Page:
Carbonade Flamande et Pain D’Epices – Cook the Book Fridays

It’s Sunday morning and the dishes are piled high in the kitchen. The empty beer bottles have been rinsed and are draining before being placed in the recycling. My house has a wonderful hint of the smell that filled the rooms all day yesterday and I still have a huge smile on my face from a night well spent with friends. Once again, food has brought people together for an impromptu dinner party at my home and I am ever so blessed.

Friday afternoon I sat down with David Lebovitz‘s My Paris Kitchen to read the recipes for the Cook the Book Fridays cooking club. It was perhaps a rookie mistake to think that I could just begin cooking and have the Carbonade Flamande ready for dinner that same evening…nope there was no possible way that was going to happen unless we ate the stew somewhere around midnight. So I made the executive decision to delay baking the Spiced Bread and cooking the entire recipe until Saturday. Sigh. This is only the second ‘Cook the Book Fridays’ assignment I have taken part in and I’m already breaking the rules.

The Spiced bread recipe seemed straight forward enough and I was pleased that it was more like a quick bread than a yeasted bread. I began the boiled honey and sugar portion while hubby was making our breakfast omelettes and it was suitably cooled by the time I was able to get back into the kitchen. The smell of the spices in the baking bread (whole anise, cinnamon, allspice, ginger, ground nutmeg, and cloves) had us reminiscing about the Christmas gingerbread we had enjoyed only a few short months ago. Spicebread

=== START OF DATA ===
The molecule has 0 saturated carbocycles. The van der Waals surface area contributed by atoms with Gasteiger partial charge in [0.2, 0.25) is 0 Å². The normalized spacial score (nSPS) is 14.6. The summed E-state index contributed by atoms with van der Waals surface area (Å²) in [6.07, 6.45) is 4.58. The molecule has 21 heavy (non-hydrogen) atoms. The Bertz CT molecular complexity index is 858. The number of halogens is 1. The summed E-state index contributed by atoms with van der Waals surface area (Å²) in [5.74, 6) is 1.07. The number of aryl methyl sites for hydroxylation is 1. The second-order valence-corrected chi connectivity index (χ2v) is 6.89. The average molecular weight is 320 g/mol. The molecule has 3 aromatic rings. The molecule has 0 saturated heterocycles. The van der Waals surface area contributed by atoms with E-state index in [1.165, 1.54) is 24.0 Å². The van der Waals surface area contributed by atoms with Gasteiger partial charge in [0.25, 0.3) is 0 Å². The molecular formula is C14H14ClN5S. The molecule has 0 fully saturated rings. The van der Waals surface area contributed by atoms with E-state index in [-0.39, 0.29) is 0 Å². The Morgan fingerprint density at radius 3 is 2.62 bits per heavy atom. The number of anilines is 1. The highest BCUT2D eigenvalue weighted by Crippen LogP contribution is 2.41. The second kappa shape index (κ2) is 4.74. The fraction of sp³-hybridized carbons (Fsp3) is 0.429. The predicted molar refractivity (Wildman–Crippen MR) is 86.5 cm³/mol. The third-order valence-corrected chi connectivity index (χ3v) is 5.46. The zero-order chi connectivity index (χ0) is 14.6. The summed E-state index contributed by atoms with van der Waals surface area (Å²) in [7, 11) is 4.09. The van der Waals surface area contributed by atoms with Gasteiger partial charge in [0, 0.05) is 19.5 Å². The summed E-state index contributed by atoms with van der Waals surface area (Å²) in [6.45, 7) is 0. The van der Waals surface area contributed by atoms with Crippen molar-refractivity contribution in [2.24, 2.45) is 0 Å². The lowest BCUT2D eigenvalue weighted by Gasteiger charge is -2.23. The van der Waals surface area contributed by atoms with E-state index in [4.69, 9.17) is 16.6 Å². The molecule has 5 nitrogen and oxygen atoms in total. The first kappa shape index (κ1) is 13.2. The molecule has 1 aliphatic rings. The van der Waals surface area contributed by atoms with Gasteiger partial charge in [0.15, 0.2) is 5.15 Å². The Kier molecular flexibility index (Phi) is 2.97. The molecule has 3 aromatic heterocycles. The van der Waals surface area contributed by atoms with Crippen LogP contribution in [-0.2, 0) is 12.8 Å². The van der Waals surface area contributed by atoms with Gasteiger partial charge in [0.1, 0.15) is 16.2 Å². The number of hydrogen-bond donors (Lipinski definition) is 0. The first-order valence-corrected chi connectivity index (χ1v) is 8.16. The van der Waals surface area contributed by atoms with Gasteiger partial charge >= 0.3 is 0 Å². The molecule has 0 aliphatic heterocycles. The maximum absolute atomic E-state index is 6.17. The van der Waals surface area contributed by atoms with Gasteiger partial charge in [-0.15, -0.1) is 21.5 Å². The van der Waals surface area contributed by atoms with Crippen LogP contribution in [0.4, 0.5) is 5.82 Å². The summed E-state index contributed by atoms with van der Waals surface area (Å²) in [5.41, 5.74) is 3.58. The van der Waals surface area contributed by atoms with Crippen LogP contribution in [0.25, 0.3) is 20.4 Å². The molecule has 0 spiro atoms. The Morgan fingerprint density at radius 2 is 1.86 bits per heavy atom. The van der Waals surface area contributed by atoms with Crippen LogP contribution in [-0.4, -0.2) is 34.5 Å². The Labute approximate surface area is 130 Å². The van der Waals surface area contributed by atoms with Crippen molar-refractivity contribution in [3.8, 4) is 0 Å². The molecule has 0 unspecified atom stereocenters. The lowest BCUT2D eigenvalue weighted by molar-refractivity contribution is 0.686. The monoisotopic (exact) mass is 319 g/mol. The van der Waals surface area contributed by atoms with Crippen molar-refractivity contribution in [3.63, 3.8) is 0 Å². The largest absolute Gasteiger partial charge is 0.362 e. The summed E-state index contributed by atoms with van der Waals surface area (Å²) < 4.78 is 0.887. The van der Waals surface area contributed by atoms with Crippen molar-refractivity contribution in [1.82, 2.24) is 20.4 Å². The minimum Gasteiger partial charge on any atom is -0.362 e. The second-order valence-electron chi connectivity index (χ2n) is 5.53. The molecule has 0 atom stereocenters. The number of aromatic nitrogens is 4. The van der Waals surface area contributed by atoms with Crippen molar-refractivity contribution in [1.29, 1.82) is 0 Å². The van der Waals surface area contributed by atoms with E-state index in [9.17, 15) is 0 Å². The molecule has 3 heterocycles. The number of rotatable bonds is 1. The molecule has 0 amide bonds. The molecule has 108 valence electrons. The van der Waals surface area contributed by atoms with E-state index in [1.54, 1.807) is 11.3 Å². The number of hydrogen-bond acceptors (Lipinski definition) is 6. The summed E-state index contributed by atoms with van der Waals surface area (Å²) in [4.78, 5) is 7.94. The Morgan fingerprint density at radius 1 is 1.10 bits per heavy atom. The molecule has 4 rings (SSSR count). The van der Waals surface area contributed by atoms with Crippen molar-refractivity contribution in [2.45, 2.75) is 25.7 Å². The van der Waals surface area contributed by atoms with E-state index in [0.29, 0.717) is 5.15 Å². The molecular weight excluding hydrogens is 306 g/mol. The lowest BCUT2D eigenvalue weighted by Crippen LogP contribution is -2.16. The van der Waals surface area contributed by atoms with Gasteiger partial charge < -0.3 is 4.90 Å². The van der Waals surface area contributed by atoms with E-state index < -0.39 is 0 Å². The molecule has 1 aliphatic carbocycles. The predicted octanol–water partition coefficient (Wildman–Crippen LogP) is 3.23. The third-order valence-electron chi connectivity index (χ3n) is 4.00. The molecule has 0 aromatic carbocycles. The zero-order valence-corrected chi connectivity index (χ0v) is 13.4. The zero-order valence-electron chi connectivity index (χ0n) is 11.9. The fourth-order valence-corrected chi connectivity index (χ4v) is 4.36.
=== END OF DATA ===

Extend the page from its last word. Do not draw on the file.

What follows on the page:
Upon reading the recipe introduction, in which David states that there seems to be a resurgence in pain d’epices popularity due to it’s accompaniment with foie gras, a personal food memory was triggered. I remembered that we did have some tiny pain d’epices toasts with foie gras on our trip to Paris!

I don’t really know how or why anyone would have a loaf of this bread just sitting around ‘mellowing’ for days, because it is virtually impossible to ignore it sitting there on the counter. I’m quite sure we will be having the rest of it toasted and with additional honey for breakfast this morning.

When I read the quantities of meat required for the stew I knew that there was no way the three meat eaters in this house would be able to finish it in one sitting, or even several sittings. I was in a bit of a quandry about inviting others over to share the meal with us as the flavours were a bit ‘out there’ and maybe not suited to North American palates. stewnbeerIn the end it was a needless worry because our guests enjoyed heaping bowls of stew on top of a pile of creamy mashed potatoes. There was enough for five adults, then later when my teenage son invited 5 friends over, there was enough for them too! We enjoyed the dinner with some more of the Alley Kat Amber Ale that I had used in the recipe, then we enjoyed some more after dinner was over…

breadstewI placed the bread in the stew mustard side down but was able to flip them over when I realized my mistake!